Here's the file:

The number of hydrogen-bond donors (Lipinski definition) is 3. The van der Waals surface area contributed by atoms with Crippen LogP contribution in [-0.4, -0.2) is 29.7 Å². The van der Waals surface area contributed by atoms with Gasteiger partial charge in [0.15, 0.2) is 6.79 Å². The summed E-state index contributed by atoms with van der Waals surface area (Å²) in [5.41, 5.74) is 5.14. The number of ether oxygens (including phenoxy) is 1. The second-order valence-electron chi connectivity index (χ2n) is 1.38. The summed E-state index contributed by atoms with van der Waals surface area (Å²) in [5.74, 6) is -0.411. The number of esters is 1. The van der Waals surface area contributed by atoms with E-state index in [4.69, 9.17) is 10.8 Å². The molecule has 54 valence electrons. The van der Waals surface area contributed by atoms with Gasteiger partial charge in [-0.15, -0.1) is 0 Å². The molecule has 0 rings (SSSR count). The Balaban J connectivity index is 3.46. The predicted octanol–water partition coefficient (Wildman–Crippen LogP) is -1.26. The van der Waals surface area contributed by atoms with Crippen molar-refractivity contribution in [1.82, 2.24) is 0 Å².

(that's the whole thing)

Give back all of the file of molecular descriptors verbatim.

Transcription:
The number of hydrogen-bond donors (Lipinski definition) is 3. The van der Waals surface area contributed by atoms with Crippen LogP contribution in [-0.4, -0.2) is 29.7 Å². The van der Waals surface area contributed by atoms with Gasteiger partial charge in [0.15, 0.2) is 6.79 Å². The summed E-state index contributed by atoms with van der Waals surface area (Å²) in [5.41, 5.74) is 5.14. The number of ether oxygens (including phenoxy) is 1. The second-order valence-electron chi connectivity index (χ2n) is 1.38. The summed E-state index contributed by atoms with van der Waals surface area (Å²) in [5.74, 6) is -0.411. The number of esters is 1. The van der Waals surface area contributed by atoms with E-state index in [4.69, 9.17) is 10.8 Å². The molecule has 54 valence electrons. The van der Waals surface area contributed by atoms with Gasteiger partial charge in [-0.15, -0.1) is 0 Å². The molecule has 0 rings (SSSR count). The Balaban J connectivity index is 3.46. The predicted octanol–water partition coefficient (Wildman–Crippen LogP) is -1.26. The van der Waals surface area contributed by atoms with Crippen molar-refractivity contribution in [1.82, 2.24) is 0 Å².